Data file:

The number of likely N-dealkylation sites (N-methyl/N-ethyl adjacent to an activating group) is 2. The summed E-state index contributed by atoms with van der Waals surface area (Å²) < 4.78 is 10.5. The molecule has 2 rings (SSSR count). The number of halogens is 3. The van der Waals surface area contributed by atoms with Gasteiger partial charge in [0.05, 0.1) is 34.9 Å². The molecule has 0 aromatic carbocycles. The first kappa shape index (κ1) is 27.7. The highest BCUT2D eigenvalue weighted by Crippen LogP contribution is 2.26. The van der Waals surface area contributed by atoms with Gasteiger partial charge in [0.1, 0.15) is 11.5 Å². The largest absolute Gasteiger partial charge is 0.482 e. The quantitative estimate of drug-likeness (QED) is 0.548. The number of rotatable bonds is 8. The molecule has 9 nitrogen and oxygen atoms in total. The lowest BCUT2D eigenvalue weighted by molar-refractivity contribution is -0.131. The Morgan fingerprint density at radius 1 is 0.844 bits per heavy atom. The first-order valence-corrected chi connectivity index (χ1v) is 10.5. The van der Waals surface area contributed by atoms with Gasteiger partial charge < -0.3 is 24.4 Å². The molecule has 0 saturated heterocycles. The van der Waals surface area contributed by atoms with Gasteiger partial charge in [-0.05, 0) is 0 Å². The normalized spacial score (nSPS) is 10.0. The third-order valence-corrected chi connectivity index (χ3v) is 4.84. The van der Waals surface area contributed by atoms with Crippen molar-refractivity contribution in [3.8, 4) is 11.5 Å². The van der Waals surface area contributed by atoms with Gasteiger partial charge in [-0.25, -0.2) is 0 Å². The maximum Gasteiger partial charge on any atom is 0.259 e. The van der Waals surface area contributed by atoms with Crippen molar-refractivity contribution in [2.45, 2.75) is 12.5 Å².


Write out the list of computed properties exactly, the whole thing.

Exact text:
The number of likely N-dealkylation sites (N-methyl/N-ethyl adjacent to an activating group) is 2. The summed E-state index contributed by atoms with van der Waals surface area (Å²) < 4.78 is 10.5. The molecule has 2 rings (SSSR count). The number of halogens is 3. The van der Waals surface area contributed by atoms with Gasteiger partial charge in [0.05, 0.1) is 34.9 Å². The molecule has 0 aromatic carbocycles. The first kappa shape index (κ1) is 27.7. The highest BCUT2D eigenvalue weighted by Crippen LogP contribution is 2.26. The van der Waals surface area contributed by atoms with Gasteiger partial charge in [0.1, 0.15) is 11.5 Å². The largest absolute Gasteiger partial charge is 0.482 e. The quantitative estimate of drug-likeness (QED) is 0.548. The number of rotatable bonds is 8. The molecule has 9 nitrogen and oxygen atoms in total. The lowest BCUT2D eigenvalue weighted by molar-refractivity contribution is -0.131. The Morgan fingerprint density at radius 1 is 0.844 bits per heavy atom. The first-order valence-corrected chi connectivity index (χ1v) is 10.5. The van der Waals surface area contributed by atoms with Gasteiger partial charge < -0.3 is 24.4 Å². The molecule has 0 saturated heterocycles. The van der Waals surface area contributed by atoms with Gasteiger partial charge in [-0.05, 0) is 0 Å². The normalized spacial score (nSPS) is 10.0. The third-order valence-corrected chi connectivity index (χ3v) is 4.84. The van der Waals surface area contributed by atoms with Crippen molar-refractivity contribution in [3.8, 4) is 11.5 Å². The van der Waals surface area contributed by atoms with Gasteiger partial charge in [-0.25, -0.2) is 0 Å². The maximum Gasteiger partial charge on any atom is 0.259 e. The van der Waals surface area contributed by atoms with Crippen molar-refractivity contribution in [2.45, 2.75) is 12.5 Å².